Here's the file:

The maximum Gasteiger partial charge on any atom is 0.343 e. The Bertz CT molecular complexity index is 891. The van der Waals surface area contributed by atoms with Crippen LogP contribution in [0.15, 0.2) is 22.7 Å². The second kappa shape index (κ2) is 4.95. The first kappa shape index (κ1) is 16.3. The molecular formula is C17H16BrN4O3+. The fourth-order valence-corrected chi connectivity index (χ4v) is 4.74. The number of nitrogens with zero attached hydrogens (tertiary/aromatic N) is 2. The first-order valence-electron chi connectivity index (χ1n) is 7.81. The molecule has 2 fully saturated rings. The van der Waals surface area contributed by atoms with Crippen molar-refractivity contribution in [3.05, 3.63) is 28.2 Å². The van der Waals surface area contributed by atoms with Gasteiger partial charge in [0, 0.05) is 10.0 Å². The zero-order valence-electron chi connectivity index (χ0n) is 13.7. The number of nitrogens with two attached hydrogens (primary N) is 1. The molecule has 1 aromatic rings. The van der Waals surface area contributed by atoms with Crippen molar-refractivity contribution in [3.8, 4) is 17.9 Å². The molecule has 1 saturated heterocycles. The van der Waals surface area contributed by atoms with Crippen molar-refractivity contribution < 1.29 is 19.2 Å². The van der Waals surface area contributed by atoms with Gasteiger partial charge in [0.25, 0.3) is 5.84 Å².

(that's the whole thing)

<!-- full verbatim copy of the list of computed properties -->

The maximum Gasteiger partial charge on any atom is 0.343 e. The Bertz CT molecular complexity index is 891. The van der Waals surface area contributed by atoms with Crippen LogP contribution in [0.15, 0.2) is 22.7 Å². The second kappa shape index (κ2) is 4.95. The first kappa shape index (κ1) is 16.3. The molecular formula is C17H16BrN4O3+. The fourth-order valence-corrected chi connectivity index (χ4v) is 4.74. The number of nitrogens with zero attached hydrogens (tertiary/aromatic N) is 2. The first-order valence-electron chi connectivity index (χ1n) is 7.81. The molecule has 2 fully saturated rings. The van der Waals surface area contributed by atoms with Crippen molar-refractivity contribution in [3.05, 3.63) is 28.2 Å². The van der Waals surface area contributed by atoms with Gasteiger partial charge in [0, 0.05) is 10.0 Å². The zero-order valence-electron chi connectivity index (χ0n) is 13.7. The number of nitrogens with two attached hydrogens (primary N) is 1. The molecule has 1 aromatic rings. The van der Waals surface area contributed by atoms with Crippen molar-refractivity contribution in [3.8, 4) is 17.9 Å². The molecule has 1 saturated heterocycles. The van der Waals surface area contributed by atoms with Crippen molar-refractivity contribution < 1.29 is 19.2 Å². The van der Waals surface area contributed by atoms with Gasteiger partial charge in [0.25, 0.3) is 5.84 Å².